MICHAEL CLAY: Coach [Head Coach Nick Sirianni] does an unbelievable job of just telling the team your role on this team early on. It’s a really good meeting he has. [CB] Kelee [Ringo], it’s just keeping that confidence of himself making plays. It’s really cool to see him make a big play as a gunner. He has these tools that you really can’t teach. He’s fast, strong, he wants to know. He asks questions during the game.

So just keep his confidence going and keep that momentum being the best he possibly can to help this team. He’s been outstanding thus far, and there is still a long way to go in terms of getting him to where we want him to be, but I think he’s done a really good job thus far.

Q. When you were talking about P Braden Mann, and you mentioned Met-Life Stadium. How notorious is that place among special teams circles, and what makes it so tough? (Dave Zangaro)

MICHAEL CLAY: Just the wind. It’s coming off — it swirls on the punters and everything, but when you go into the NFC East and AFC East you go through some battles in terms of the stadiums. You get out of Met-Life and then you have to go up to Buffalo. You get that treat. Maybe it’s late in December. You get the treat of Miami, which is cool. But him being able to be in the northeast, punting there, it allows him to understand what he has to go through outside of if you’re punting in a dome or on the west coast.

Q. We didn’t get to talk to you after the first game, but what happened on the personal issues that led to the timeouts? (Jeff McLane)

MICHAEL CLAY: The communication more than anything else, making sure we got 11 in and communicating all the way down, making sure there is no panic if we do have 11 out there? That just falls on me of making sure, reminding these guys it may not be reminding them on third down, it is reminding them on second down as we’re driving, ‘hey, this is a possible unit that’s up’ and just let them know.

Q. With K Jake Elliott and the 61-yarder, how is that conversation? How far out will you go? I saw they had a returner back, so you always got to be careful, if it’s going to be short. When do you make that decision that, all right, we can try from 61 and how far out? (John McMullen)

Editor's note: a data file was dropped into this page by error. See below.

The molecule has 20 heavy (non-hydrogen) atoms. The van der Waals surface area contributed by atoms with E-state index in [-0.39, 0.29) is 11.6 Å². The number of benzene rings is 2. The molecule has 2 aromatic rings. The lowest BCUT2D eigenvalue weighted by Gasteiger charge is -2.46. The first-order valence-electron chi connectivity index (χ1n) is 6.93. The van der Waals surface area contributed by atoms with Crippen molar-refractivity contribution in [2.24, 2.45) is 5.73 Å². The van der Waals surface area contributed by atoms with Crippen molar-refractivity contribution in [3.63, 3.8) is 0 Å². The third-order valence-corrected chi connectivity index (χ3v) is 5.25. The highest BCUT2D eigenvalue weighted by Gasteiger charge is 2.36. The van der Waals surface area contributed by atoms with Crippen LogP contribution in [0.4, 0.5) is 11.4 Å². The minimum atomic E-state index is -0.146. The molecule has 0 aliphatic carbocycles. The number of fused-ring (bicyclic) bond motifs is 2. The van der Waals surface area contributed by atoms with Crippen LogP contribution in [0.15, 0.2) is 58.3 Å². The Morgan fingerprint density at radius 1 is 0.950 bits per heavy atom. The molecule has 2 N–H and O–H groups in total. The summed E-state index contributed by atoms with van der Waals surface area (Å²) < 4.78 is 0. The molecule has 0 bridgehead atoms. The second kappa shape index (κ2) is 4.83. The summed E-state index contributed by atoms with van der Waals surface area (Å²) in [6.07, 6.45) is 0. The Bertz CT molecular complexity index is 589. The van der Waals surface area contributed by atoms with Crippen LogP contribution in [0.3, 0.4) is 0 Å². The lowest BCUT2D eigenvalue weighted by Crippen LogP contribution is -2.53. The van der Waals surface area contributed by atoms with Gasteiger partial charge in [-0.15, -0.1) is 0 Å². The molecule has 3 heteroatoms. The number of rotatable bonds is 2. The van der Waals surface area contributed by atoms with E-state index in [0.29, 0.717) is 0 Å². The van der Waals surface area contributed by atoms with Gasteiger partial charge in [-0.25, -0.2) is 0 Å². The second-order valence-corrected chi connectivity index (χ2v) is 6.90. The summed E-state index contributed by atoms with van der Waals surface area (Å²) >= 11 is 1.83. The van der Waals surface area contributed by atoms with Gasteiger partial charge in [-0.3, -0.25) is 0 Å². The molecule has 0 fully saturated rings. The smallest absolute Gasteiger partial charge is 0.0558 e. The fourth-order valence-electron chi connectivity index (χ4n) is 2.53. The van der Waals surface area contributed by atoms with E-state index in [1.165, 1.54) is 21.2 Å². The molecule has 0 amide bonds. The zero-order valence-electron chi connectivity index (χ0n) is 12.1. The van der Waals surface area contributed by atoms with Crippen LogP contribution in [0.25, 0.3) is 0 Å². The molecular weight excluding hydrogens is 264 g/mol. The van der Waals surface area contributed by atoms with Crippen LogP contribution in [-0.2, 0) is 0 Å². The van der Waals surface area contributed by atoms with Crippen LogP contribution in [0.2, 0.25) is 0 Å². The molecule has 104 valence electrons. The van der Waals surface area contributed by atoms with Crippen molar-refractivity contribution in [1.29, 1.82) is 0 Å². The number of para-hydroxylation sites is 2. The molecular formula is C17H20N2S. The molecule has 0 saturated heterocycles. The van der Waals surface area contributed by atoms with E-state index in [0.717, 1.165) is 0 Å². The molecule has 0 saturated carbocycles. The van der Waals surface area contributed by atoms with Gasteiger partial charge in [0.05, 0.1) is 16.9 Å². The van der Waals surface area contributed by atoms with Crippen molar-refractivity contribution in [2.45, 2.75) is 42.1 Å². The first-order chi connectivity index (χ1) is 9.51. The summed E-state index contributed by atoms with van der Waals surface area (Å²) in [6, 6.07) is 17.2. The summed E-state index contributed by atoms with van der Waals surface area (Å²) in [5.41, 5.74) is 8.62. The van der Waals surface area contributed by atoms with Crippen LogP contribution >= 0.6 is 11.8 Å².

MICHAEL CLAY: The communication starts in the pre-game warmup, how we feel, which end we would like to go. It could dictate the coin toss if we do end up winning that, which way we like.

Sometimes you don’t get to dictate that. Again, goes back to communication, how Jake is feeling. If Jake’s feeling good about it and it comes up to that situation like you alluded to with the returner down there, it’s alerting the offensive lineman, hey, there is somebody down there. We have to make sure we spread the field and get them down just in case if that does fall short.

Kudos to Jake and everybody on that operation. That was a huge swing, going up 13-7 going into the half. And the momentum of it, you could see it kind of trickled going with the defense getting the strip sack coming out of the half, so it’s a thing that gets lost in the shuffle. They work on it very much in terms of the situation with offensive linemen covering down, and Jake I can’t say enough good things about Jake. He’s got ice in his veins regardless of the situation.

Q. On Sunday night in the Patriots-Dolphins game there was a blocked field goal where the Patriots defender got a running start and ended up blocking it. Is that something you see becoming more commonplace throughout the league? (Shamus Clancy)